In the menagerie of Craig Venter’s imagination, tiny bugs will save the world. They will be custom bugs, designer bugs — bugs that only Venter can create. He will mix them up in his private laboratory from bits and pieces of DNA, and then he will release them into the air and the water, into smokestacks and oil spills, hospitals and factories and your house.
Each of the bugs will have a mission. Some will be designed to devour things, like pollution. Others will generate food and fuel. There will be bugs to fight global warming, bugs to clean up toxic waste, bugs to manufacture medicine and diagnose disease, and they will all be driven to complete these tasks by the very fibers of their synthetic DNA.
Right now, Venter is thinking of a bug. He is thinking of a bug that could swim in a pond and soak up sunlight and urinate automotive fuel. He is thinking of a bug that could live in a factory and gobble exhaust and fart fresh air. He may not appear to be thinking about these things. He may not appear to be thinking at all. He may appear to be riding his German motorcycle through the California mountains, cutting the inside corners so close that his kneepads skim the pavement. This is how Venter thinks. He also enjoys thinking on the deck of his 95-foot sailboat, halfway across the Pacific Ocean in a gale, and while snorkeling naked in the Sargasso Sea surrounded by Portuguese men-of-war. When Venter was growing up in San Francisco, he would ride his bicycle to the airport and race passenger jets down the runway. As a Navy corpsman in Vietnam, he spent leisurely afternoons tootling up the coast in a dinghy, under a hail of enemy fire.
What’s strange about Venter is that this works — that the clarity he finds when he is hurtling through the sea and the sky, the dreams he summons, the fantasies he concocts in his most unhinged moments of excess actually have a way of coming true. He dreamed of mapping the human genome, and he did it. He dreamed of creating a synthetic organism, and he made it. In 2003, he scrawled a line across a map of the world, hopped on his boat with a small team and sailed around the planet in search of new forms of life. By the time they returned, two years later, they had discovered more species than anyone in history.
And last fall, Venter was back in motion at the end of another journey. He was crouched atop his touring bike in the final stretch of a weeklong sprint through the American Southwest, with a handful of friends trailing behind as he whipped through the mountain foothills in a blur. In the days to come, he would return to his office to piece together a design for the first of his custom bugs. But as he streaked back toward the lab, he made a final detour, swerving into the parking lot of a bakery to grab a slice of fresh pie. Venter hopped off his motorcycle, lifted his helmet and grinned into the California sun. “We hit 110!” he said. “Now I feel like I can go back to work.”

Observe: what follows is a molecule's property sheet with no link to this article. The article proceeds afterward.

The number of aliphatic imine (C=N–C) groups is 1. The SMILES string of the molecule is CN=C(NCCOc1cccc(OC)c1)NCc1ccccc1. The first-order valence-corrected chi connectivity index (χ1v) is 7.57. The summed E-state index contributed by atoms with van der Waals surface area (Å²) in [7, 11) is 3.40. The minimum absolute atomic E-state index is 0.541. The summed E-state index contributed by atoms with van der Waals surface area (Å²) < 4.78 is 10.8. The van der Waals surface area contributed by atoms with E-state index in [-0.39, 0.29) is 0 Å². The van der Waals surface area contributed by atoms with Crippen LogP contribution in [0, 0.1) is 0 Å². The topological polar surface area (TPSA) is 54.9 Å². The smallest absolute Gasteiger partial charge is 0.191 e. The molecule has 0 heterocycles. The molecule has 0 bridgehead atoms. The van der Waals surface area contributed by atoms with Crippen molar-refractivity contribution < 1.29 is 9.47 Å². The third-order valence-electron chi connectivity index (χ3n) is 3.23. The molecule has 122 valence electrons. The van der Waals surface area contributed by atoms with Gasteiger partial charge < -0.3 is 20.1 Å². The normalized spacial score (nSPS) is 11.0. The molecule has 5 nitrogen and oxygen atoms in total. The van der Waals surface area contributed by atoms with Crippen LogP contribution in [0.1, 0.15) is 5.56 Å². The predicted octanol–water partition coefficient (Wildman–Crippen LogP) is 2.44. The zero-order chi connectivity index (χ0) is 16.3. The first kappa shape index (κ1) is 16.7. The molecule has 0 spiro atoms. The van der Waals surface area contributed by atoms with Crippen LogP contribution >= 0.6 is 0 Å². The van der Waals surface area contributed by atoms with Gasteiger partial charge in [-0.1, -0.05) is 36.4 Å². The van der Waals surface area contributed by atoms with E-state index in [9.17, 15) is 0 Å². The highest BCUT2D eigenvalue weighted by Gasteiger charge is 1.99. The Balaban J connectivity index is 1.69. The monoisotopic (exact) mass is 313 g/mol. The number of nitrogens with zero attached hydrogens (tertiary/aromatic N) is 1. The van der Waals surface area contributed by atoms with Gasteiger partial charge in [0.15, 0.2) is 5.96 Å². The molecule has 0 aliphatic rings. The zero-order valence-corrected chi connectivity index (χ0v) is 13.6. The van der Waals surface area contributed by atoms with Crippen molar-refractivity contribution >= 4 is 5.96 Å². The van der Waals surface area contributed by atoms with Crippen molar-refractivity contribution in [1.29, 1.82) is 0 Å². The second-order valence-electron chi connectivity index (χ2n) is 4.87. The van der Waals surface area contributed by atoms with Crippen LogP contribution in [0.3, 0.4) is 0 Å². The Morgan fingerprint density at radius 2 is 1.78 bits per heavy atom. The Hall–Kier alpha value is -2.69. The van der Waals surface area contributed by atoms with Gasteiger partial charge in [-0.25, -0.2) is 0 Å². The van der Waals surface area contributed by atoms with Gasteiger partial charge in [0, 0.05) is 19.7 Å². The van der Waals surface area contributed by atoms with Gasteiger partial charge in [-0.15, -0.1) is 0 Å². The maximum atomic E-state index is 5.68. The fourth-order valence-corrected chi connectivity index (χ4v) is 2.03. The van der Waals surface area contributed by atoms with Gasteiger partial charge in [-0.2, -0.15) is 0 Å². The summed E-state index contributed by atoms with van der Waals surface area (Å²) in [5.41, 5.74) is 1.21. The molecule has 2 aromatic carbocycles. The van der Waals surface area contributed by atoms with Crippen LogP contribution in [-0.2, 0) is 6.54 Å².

A Sci-Fi Fantasy Made Possible?
The prospect of artificial life is so outlandish that we rarely even mean the words. Most of the time we mean clever androids or computers that talk. Even the pages of science fiction typically stop short: in the popular dystopian narrative, robots are always taking over, erecting armies, firing death rays and sometimes even learning to love, but underneath their replicant skin, they tend to be made of iron ore. From the Terminator to the Matrix to the awakening of HAL, what preoccupies the modern imagination is the sentient evolution of machines, not artificial life itself.
But inside the laboratories of biotechnology, a more literal possibility is taking hold: What if machines really were alive? To some extent, this is already happening. Brewers and bakers have long relied on the diligence of yeast to make beer and bread, and in medical manufacturing, it has become routine to harness organisms like Penicillium to generate drugs. At DuPont, engineers are using modified E. coli to produce polyester for carpet, and the pharmaceutical giant Sanofi is using yeast injected with strips of synthetic DNA to manufacture medicine. But the possibility of designing a new organism, entirely from synthetic DNA, to produce whatever compounds we want, would mark a radical leap forward in biotechnology and a paradigm shift in manufacturing.
The appeal of biological machinery is manifold. For one thing, because organisms reproduce, they can generate not only their target product but also more factories to do the same. Then too, microbes use novel fuel. Chances are, unless you’ve slipped off the grid, virtually every machine you own, from your iPhone to your toaster oven, depends on burning fossil fuels to work. Even if you have slipped off the grid, manufacturing those devices required massive carbon emissions. This is not necessarily the case for biomachinery. A custom organism could produce the same plastic or metal as an industrial plant while feeding on the compounds in pollution or the energy of the sun.
Then there is the matter of yield. Over the last 60 years, agricultural production has boomed in large part through plant modification, chemical additives and irrigation. But as the world population continues to soar, adding nearly a billion people over the past decade, major aquifers are giving out, and agriculture may not be able to keep pace with the world’s needs. If a strain of algae could secrete high yields of protein, using less land and water than traditional crops, it may represent the best hope to feed a booming planet.